ADVERTISEMENT
ADVERTISEMENT

Pursuing the Perfect Cup of Coffee

Figure 1I did something heinous. After receiving a cup of Dunkin' Donuts Coffea arabica that had clearly exceeded the 15-minute half-life from coffee to sludge, and after abandoning Starbucks where the maker of my venti-no-fat-no-whip-mocha-valencia forgot the shot, I went home and mixed beans from both sources, grinding into intimate contact the helpless slivers of endosperm, mindlessly obliterating the embryos within. I don't know the farmers who grew the brew, whether it was fruity or bold, o

Ricki Lewis
<p>Figure 1</p>

I did something heinous. After receiving a cup of Dunkin' Donuts Coffea arabica that had clearly exceeded the 15-minute half-life from coffee to sludge, and after abandoning Starbucks where the maker of my venti-no-fat-no-whip-mocha-valencia forgot the shot, I went home and mixed beans from both sources, grinding into intimate contact the helpless slivers of endosperm, mindlessly obliterating the embryos within. I don't know the farmers who grew the brew, whether it was fruity or bold, or if it hailed from Sumatra or the eastern highlands of Papua New Guinea. It just tasted good.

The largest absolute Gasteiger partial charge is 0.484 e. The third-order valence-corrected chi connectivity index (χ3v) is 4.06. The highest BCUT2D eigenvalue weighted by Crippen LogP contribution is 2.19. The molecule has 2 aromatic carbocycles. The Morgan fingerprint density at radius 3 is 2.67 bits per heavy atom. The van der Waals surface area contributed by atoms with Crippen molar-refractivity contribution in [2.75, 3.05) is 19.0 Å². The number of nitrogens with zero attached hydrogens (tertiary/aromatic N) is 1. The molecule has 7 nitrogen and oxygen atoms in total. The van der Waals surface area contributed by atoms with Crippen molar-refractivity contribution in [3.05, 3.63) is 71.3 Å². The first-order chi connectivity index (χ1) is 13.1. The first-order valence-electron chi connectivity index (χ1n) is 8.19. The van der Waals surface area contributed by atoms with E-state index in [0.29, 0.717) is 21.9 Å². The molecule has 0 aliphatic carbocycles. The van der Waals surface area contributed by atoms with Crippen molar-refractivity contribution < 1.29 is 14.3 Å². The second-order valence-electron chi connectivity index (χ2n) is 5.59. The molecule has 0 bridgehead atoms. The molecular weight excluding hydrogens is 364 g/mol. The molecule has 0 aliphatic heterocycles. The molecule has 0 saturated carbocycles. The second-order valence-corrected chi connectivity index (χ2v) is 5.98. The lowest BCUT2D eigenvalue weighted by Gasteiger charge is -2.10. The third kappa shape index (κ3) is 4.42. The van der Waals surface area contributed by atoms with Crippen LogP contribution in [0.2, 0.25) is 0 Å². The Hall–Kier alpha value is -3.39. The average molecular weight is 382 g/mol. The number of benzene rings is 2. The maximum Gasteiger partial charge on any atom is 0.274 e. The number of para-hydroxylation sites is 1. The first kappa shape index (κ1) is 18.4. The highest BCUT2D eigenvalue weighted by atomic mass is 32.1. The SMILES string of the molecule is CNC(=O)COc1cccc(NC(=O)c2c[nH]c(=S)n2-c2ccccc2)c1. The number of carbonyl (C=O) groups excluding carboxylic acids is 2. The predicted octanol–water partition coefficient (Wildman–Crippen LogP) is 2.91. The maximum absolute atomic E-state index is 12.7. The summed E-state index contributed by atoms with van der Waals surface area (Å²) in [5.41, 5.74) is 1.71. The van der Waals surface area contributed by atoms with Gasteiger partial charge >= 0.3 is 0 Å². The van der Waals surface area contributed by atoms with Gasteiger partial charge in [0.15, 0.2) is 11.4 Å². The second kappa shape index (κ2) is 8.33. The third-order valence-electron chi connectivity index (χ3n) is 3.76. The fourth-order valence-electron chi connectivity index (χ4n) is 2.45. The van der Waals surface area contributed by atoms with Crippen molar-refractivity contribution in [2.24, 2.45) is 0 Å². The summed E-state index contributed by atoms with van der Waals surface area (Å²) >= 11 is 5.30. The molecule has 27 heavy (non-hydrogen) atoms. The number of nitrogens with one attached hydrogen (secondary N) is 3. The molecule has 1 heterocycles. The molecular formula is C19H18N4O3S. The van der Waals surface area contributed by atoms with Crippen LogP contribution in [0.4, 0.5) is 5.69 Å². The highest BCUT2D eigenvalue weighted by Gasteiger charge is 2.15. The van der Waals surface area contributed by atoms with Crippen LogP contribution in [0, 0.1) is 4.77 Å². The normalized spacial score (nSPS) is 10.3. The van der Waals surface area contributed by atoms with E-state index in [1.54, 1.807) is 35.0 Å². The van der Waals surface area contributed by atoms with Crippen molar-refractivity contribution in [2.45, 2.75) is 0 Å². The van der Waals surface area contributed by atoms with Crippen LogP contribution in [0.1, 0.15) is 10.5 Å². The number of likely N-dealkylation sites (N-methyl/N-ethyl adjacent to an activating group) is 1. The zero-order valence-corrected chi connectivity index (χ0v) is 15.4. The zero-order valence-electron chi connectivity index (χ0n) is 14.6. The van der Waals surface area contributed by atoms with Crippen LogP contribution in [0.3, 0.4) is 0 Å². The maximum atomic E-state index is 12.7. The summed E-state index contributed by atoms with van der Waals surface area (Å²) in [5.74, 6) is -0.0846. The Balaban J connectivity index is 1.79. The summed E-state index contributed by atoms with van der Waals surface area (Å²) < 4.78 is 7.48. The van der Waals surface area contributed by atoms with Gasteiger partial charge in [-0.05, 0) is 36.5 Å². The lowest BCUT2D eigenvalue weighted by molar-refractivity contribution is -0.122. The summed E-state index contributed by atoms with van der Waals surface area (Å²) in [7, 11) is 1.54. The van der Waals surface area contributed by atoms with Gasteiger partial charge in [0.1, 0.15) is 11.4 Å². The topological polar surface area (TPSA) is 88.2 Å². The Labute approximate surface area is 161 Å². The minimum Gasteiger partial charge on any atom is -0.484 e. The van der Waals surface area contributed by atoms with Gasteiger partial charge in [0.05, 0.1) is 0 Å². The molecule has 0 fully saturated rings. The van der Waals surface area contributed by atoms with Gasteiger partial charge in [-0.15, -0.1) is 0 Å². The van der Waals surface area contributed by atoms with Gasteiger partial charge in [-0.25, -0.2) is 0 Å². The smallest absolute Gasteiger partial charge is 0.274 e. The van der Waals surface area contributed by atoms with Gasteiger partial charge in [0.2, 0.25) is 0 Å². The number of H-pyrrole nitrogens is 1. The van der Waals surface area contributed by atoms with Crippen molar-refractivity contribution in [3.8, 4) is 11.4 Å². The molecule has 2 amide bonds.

The sheer complexity of caffeine addiction nowadays drove me to my drastic act of mixed beanery. A little research revealed that coffee preparation is a highly refined science, involving ecology, botany, chemistry, and biotechnology, not to mention economics, politics, and linguistics, as well as history.

Coffee cultivation began in Ethiopia before the 14th century, then...

Interested in reading more?

Magaizne Cover

Become a Member of

Receive full access to digital editions of The Scientist, as well as TS Digest, feature stories, more than 35 years of archives, and much more!
Already a member?
ADVERTISEMENT